Giant Days sounds like an indie comic dream. What starts as a web-comic is reshaped into a self-published print comic book, which is then picked up by a respected publisher and goes on to be shortlisted for major awards, all the while retaining the original edge that made it popular in the first place.
Three young women attend university. That’s it. No big twist, or superpowers, or magical notebook uncovered in the basement that sets in place a fourteen part quest to defeat an ancient evil. Just three characters, living and working together through normal, late-teenage stuff. It’s a “slice of life” comic, but actually fun. Quick witted, packed with dry humour, yet retaining the reality of student life.
We’re first introduced to these characters and they seem to be painted with a pretty wide brush. Esther is the pixie goth. Daisy the naive nerd. Susan the slightly dowdy but sensible Mary Sue character. But within a few pages these expectations are turned on their heads and we get a trio of compelling and original characters who equally shift between lead and supporting roles.
With sparky artwork by Lissa Treiman, and backed up by confident colouring by Whitney Cogar, Giant Days gives us a slight cutsie slapstick, with expressive character inhabiting a mostly realistic world. There are some nice understated artistic choices, like characters visually calling for flashbacks, or colouring being deliberately incorrect during a hangover. Lettering is provided by the ever reliable Jim Campbell.
Giant Days addresses major issues, but does so in an approachable, PG13 way. Just the first few episodes include casual drug use, coping with coming out and online bullying. Overall though, Giant Days is about forming adult friendships and the obstacles that life puts in the way.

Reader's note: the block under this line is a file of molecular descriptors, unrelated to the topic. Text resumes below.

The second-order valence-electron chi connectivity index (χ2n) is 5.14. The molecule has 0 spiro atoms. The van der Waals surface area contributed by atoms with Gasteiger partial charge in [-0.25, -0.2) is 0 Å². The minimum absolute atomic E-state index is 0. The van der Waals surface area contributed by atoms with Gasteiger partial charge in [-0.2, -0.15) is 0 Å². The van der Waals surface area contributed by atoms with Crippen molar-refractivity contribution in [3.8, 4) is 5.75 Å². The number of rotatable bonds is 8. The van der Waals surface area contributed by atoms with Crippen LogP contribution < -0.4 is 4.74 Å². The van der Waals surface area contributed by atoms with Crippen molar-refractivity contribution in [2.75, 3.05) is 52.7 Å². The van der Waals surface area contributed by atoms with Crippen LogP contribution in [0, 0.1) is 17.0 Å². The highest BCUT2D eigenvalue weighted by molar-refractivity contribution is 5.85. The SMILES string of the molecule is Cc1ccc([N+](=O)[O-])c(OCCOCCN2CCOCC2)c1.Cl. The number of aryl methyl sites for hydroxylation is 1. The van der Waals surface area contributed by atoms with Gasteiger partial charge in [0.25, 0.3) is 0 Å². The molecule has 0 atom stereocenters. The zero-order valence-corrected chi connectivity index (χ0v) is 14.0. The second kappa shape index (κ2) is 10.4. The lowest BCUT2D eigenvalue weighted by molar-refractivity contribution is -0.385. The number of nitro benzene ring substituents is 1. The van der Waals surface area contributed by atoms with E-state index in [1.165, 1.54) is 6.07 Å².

In addressing important issues, the comic never descends into a Very Special Episode of Giant Days. For example, in issue four a character experiments with pills. We’re never told “drugs are bad, just say no”, or even “hey, drugs are fun, kids”. Instead, we’re shown a character having a good time, dancing to the sound of a hand dryer and looking really silly in front of elderly relatives. She is supported by non-judgmental friends, and everyone moves on without having to hammer home the lesson. There’s no moralising here and the dialogue is never less than hilarious.
Giant Days approach to online shaming has particularly won plaudits. When Ester finds herself singled out by the laddish “Bantserve” website, the selfish behaviour of a group of men-children threatens to have a real and damaging impact on her life. As we get a sneak into the lads’ home, the language they use might be caricature, but their behaviour is all too familiar, as it the response of the university’s authorities who struggle to grasp the impact the behaviour might have, or why they should care.
The storyline then goes further than might be expected, as Susan’s knee jerk reaction becomes just as sexist, punishing the wrong man in response. Giant Days might be primarily focused on the lives of female characters who largely regard men as an uninteresting enigma, but recurring male characters are given weight by clearly having their own lives “off camera” which would just as easily be the subject of a companion comic.
Giant Days is one of the funniest, and also kindest, comics we’ve ever read. Filled with originality, with just the right amount of familiarity.